The Percheron is a very ancient breed of French draft horse that many people are familiar with, though perhaps not by name. These gigantic horses can't help but be noticed, and are often used for novelty carriage rides, and there's usually a few in harness at state and county fairs. They have also appeared in advertisements and company logos in the United States many times.
The breed derives its name from the Perche Valley of the Le Perche province in northwest France, 50 miles southwest of Paris; a region long famed for its horses. From the earliest known times the people of Le Perche have been producers of horses, but not often buyers of them, so in terms of breeding stock, they are an isolated equine population.
However, the mysterious origins of the Percheron have been lost over time because the breed pre-dates documented pedigrees and organized breeding in Europe by several centuries. Some believe the Percheron descends from the original horses that were found in France during the Ice Age. Others say that the breed is closely related to the French Boulonnais draft horses that were used in the Roman invasion of Brittany. Another theory is that the breed is from Abd el Rahman's Arab stallions or from some of the horses that were used by the invading Moors during the battle of Poitiers that were eventually divided among the victorious French forces. What is known is that twice in the history of the breed, native mares of the Le Perche region were mated with Arab stallions first during the 8th century and later during the Middle Ages, when historical records show that Percherons were used as military horses. By the time of the crusades, the Percheron was widely recognized as outstanding for size and soundness, as well as for beauty and style.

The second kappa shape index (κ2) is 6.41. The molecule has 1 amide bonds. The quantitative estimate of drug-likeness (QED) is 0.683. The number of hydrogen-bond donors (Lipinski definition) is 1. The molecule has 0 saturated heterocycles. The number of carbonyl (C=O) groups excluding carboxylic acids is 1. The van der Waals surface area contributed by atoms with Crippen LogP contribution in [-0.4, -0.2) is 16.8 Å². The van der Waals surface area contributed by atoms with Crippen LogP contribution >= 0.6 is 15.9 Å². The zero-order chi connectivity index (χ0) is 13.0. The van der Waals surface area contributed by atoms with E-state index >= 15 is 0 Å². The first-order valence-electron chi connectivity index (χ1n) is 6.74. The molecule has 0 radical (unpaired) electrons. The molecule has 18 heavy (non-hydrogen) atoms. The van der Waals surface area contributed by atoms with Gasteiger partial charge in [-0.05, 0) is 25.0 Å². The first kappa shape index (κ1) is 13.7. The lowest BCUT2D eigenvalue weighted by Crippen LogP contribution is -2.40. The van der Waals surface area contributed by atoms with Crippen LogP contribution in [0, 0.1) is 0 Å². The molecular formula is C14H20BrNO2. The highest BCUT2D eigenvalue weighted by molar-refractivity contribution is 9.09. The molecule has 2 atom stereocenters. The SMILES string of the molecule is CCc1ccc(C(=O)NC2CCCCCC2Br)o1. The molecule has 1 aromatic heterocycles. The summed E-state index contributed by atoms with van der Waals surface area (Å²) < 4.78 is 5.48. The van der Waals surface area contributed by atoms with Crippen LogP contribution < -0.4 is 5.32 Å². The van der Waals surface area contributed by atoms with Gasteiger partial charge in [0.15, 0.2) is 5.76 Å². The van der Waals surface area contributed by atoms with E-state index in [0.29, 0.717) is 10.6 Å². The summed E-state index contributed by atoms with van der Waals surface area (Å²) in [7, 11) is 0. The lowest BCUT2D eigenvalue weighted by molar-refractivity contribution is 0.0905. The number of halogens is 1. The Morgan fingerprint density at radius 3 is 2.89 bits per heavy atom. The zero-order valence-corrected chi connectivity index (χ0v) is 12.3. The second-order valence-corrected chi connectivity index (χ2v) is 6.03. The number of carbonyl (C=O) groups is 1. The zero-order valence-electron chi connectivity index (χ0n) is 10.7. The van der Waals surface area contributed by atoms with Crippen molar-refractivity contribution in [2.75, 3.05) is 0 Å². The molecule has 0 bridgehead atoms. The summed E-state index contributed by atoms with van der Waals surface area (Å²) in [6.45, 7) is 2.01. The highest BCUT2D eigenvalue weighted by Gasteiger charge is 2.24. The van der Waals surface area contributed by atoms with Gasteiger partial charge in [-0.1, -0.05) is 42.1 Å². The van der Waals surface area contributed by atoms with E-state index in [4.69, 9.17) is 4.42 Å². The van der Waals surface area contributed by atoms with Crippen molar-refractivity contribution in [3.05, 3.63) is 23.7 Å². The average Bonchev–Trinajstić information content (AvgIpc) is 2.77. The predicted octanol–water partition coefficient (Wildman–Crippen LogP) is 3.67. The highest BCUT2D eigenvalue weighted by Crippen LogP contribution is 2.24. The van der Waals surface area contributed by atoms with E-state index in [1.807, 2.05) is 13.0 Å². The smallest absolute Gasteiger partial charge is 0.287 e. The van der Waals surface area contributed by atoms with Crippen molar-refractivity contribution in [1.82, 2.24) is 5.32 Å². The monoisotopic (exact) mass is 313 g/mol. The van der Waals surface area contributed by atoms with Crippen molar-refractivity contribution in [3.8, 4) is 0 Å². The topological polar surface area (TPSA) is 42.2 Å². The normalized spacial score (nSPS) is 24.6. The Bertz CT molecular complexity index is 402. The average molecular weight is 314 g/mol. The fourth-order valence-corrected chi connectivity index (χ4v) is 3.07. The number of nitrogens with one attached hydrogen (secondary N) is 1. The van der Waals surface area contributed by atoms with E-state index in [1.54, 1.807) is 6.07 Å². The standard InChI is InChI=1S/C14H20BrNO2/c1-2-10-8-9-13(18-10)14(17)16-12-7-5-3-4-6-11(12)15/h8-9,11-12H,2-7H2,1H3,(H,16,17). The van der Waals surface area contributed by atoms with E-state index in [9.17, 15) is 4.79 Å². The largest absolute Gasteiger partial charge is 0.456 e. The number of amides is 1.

By the 17th century, these horses produced in Le Perche had a widespread reputation that put them in demand for a number of heavy duty uses. After the invention of gunpowder, heavy warhorses were no longer needed. The Percheron then became the choice for pulling heavy French stagecoaches called diligences and became known as diligence horses. With the invention of the railroad, Percherons switched from stagecoach driving to farm duty and other heavy labor.
In the early 19th century, the government in France established a stud at Le Pin for developing mounts for the French army. In 1823, a horse named Jean Le Blanc was foaled in Le Perche and all of today's modern Percheron bloodlines trace directly to this stallion.
Percherons were first imported to the United States in 1839 with thousands more imported during the last half of the 19th century. The Percheron is especially well suited to the U.S. because it can handle a wide variety of weather conditions and it quickly became the most popular horse of both the American farmer and the teamster who moved freight and cargo on the nation's streets. The Percheron was such a popular horse that by 1930, the census showed that there were three times as many registered Percherons as the other draft breeds, Shire, Belgian, and Clydesdale, combined.
When horses were replaced by cars, this led to a decline in demand for draft horses and then following World War II, this ancient horse was almost lost when the invention of the modern farm tractor nearly made the breed extinct. The low point came in 1954 when just 85 head were recorded. Fortunately the Percheron was rescued by a handful of farmers, including many Amish; along with fans abroad and in France; all of whom were dedicated to the preservation of the breed and managed to keep it alive through the next twenty years of the draft horse depression.